Study Equine Behaviour - Understand what motivates the behaviour of your horse
Are you interested in understanding why horses behave the way they do?
Are you interested in learning about effective training and care of horses?
Then this is the course for you.
The equine behaviour course requires 100 hours of study and considers -
- motivation and influences on equine behaviour
- genetics and evolution effects on behaviour
- equine perception
- social behaviour in horses
- communication in horses
- equine sexual and reproductive behaviour
- learning and training
- behavioural problems in horses
This course is suitable for anyone who owns or cares for horses. In particular, it may be of interest to people who want to work in the following areas or improve their career prospects in these areas -
- stable hands
- horse trainers
- stable owners
- equine school staff
- equine writers/journalists
The study of equine behaviour provides a foundation for more sensitive and informed care and training of horses. Lessons cover genetics, perception and behaviour, communication and social behaviour, sexual and reproductive behaviour, learning and training and behavioural problems. Anyone who works with horses will get value from completing the course. Horses are large animals in relation to their human trainers and they cannot be trained safely or effectively using brute force. Having a deeper understanding of equine behaviour and intelligence will allow you to minimise the frustration you may often feel when trying to handle your horse.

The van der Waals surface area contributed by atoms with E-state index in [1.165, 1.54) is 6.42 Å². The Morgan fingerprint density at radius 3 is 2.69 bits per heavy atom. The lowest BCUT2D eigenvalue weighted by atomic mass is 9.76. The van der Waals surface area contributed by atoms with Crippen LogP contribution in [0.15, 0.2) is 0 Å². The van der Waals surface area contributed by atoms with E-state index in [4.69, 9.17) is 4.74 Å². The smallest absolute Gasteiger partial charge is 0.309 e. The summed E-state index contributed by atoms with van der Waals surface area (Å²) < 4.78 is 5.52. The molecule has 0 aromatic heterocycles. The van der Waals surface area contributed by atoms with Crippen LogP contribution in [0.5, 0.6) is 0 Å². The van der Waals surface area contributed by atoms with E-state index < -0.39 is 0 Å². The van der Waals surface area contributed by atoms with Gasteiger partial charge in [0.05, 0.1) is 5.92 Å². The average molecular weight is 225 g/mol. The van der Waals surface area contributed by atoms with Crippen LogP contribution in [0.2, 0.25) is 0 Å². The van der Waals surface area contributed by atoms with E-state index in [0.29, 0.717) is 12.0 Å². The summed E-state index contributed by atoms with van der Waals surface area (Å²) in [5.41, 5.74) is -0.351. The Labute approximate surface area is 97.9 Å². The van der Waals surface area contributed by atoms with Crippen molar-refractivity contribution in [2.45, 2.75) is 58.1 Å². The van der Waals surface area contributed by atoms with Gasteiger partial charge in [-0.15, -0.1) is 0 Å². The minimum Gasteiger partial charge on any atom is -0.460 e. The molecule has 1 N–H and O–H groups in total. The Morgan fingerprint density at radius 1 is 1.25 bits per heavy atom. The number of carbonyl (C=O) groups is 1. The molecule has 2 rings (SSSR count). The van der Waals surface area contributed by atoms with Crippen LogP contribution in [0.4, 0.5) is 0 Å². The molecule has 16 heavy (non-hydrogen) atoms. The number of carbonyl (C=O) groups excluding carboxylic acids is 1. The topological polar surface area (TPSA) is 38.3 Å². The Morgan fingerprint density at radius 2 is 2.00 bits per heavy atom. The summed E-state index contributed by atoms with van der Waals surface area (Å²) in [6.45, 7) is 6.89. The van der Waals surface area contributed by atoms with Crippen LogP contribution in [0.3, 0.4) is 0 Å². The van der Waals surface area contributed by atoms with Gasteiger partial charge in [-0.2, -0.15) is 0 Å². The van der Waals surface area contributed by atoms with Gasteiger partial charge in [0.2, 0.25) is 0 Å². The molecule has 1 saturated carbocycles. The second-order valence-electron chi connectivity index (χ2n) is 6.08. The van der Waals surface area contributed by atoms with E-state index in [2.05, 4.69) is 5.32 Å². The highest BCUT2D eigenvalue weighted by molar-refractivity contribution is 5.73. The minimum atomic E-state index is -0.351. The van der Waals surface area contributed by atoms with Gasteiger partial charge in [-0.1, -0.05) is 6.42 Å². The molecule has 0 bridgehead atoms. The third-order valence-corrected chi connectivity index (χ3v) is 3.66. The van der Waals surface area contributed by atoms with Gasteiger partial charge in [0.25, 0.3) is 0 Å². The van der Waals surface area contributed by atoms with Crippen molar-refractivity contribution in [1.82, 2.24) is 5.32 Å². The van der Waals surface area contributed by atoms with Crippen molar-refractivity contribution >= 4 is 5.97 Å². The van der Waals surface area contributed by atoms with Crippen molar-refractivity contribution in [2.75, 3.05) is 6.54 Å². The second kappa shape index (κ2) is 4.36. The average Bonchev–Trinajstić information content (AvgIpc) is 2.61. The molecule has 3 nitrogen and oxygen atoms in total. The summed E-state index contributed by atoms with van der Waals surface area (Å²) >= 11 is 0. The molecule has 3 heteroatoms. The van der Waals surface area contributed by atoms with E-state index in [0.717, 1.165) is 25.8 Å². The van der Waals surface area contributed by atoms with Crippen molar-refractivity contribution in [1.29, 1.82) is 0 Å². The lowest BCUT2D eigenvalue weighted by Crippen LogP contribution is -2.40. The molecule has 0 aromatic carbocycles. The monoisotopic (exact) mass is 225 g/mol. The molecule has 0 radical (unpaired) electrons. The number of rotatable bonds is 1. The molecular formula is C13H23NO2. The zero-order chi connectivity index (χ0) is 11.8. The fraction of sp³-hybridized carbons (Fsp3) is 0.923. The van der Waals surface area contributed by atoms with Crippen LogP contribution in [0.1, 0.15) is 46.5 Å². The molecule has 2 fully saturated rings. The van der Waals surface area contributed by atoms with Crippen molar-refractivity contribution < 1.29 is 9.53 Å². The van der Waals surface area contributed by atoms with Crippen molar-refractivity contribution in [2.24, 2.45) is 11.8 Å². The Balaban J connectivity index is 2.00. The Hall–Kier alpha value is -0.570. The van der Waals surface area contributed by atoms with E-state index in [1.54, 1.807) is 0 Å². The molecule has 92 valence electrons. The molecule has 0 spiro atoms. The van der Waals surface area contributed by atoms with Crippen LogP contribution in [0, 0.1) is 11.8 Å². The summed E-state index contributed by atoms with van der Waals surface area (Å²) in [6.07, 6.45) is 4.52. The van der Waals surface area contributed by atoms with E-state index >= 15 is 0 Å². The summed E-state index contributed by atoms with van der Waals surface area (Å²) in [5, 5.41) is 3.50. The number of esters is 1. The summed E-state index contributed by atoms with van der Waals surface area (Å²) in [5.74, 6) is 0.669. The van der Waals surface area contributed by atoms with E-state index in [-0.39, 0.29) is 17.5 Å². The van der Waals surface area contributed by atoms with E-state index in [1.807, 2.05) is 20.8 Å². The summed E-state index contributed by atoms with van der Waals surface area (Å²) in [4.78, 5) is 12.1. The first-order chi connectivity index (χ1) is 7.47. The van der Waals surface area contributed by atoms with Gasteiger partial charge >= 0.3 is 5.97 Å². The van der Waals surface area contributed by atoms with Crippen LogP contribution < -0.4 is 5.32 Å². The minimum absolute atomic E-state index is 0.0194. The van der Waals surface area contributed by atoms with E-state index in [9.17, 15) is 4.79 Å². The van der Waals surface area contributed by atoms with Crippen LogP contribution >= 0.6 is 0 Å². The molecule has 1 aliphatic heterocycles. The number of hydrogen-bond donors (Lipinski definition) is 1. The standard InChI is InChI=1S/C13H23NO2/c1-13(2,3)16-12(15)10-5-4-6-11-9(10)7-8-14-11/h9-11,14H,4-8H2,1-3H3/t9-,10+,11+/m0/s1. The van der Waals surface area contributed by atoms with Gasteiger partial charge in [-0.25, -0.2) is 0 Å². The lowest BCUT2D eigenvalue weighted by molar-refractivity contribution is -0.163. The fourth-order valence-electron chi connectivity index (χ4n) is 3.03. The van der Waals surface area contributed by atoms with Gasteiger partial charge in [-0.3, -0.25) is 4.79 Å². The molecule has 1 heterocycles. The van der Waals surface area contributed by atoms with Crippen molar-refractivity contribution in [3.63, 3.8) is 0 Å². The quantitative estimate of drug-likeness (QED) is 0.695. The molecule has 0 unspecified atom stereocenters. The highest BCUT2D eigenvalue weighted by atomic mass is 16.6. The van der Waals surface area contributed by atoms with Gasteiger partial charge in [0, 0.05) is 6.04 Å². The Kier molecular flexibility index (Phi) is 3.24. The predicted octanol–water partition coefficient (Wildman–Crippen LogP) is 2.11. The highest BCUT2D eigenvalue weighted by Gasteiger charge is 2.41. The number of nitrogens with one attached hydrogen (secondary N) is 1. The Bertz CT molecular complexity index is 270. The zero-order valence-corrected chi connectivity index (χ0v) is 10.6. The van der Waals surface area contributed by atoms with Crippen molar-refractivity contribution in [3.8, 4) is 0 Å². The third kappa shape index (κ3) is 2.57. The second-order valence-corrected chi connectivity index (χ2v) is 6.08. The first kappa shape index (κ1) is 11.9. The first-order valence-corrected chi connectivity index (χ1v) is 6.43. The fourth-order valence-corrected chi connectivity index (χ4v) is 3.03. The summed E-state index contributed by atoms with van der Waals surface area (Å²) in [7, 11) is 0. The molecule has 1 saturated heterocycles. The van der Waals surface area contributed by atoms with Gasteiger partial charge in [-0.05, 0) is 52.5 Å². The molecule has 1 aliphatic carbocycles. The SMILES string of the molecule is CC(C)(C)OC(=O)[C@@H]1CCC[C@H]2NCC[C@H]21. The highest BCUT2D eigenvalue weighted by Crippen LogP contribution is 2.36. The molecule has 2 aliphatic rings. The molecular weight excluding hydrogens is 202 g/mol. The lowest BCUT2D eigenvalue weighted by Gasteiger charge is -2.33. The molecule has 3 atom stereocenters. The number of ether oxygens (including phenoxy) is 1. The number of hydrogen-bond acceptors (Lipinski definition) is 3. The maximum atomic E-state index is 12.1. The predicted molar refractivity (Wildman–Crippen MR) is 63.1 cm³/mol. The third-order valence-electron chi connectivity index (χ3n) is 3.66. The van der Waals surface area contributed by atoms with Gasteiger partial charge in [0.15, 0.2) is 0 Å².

Student Comment: "[The course] was more indepth than I thought it would be and it was information that I could apply with my own horses. The feedback was very helpful and it was information that could only have been gained from experience with horses. She would always answer any questions that I have and always had something positive and helpful to say!" Paula Grima - Equine Behaviour course
There are 7 lessons in this course:
- Introduction: Influences and motivation
- Why study equine behaviour?
- What motivates behaviour?
- Reactive behaviour
- Active behaviour
- Cognitive behaviour